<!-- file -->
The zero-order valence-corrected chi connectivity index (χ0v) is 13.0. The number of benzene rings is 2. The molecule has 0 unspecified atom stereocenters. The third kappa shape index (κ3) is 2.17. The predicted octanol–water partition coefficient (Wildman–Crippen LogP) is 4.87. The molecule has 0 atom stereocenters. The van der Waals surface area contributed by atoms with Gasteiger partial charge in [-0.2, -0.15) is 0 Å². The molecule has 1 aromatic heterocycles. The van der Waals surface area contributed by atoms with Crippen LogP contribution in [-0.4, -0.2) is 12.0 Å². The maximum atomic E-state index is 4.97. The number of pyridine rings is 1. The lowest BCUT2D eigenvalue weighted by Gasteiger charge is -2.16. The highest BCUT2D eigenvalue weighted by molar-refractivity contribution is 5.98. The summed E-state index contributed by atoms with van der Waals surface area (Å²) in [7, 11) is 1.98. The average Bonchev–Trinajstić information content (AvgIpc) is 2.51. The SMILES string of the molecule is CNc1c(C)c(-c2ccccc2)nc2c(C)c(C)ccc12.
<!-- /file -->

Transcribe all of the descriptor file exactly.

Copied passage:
The zero-order valence-corrected chi connectivity index (χ0v) is 13.0. The number of benzene rings is 2. The molecule has 0 unspecified atom stereocenters. The third kappa shape index (κ3) is 2.17. The predicted octanol–water partition coefficient (Wildman–Crippen LogP) is 4.87. The molecule has 0 atom stereocenters. The van der Waals surface area contributed by atoms with Gasteiger partial charge in [-0.2, -0.15) is 0 Å². The molecule has 1 aromatic heterocycles. The van der Waals surface area contributed by atoms with Crippen LogP contribution in [-0.4, -0.2) is 12.0 Å². The maximum atomic E-state index is 4.97. The number of pyridine rings is 1. The lowest BCUT2D eigenvalue weighted by Gasteiger charge is -2.16. The highest BCUT2D eigenvalue weighted by molar-refractivity contribution is 5.98. The summed E-state index contributed by atoms with van der Waals surface area (Å²) in [7, 11) is 1.98. The average Bonchev–Trinajstić information content (AvgIpc) is 2.51. The SMILES string of the molecule is CNc1c(C)c(-c2ccccc2)nc2c(C)c(C)ccc12.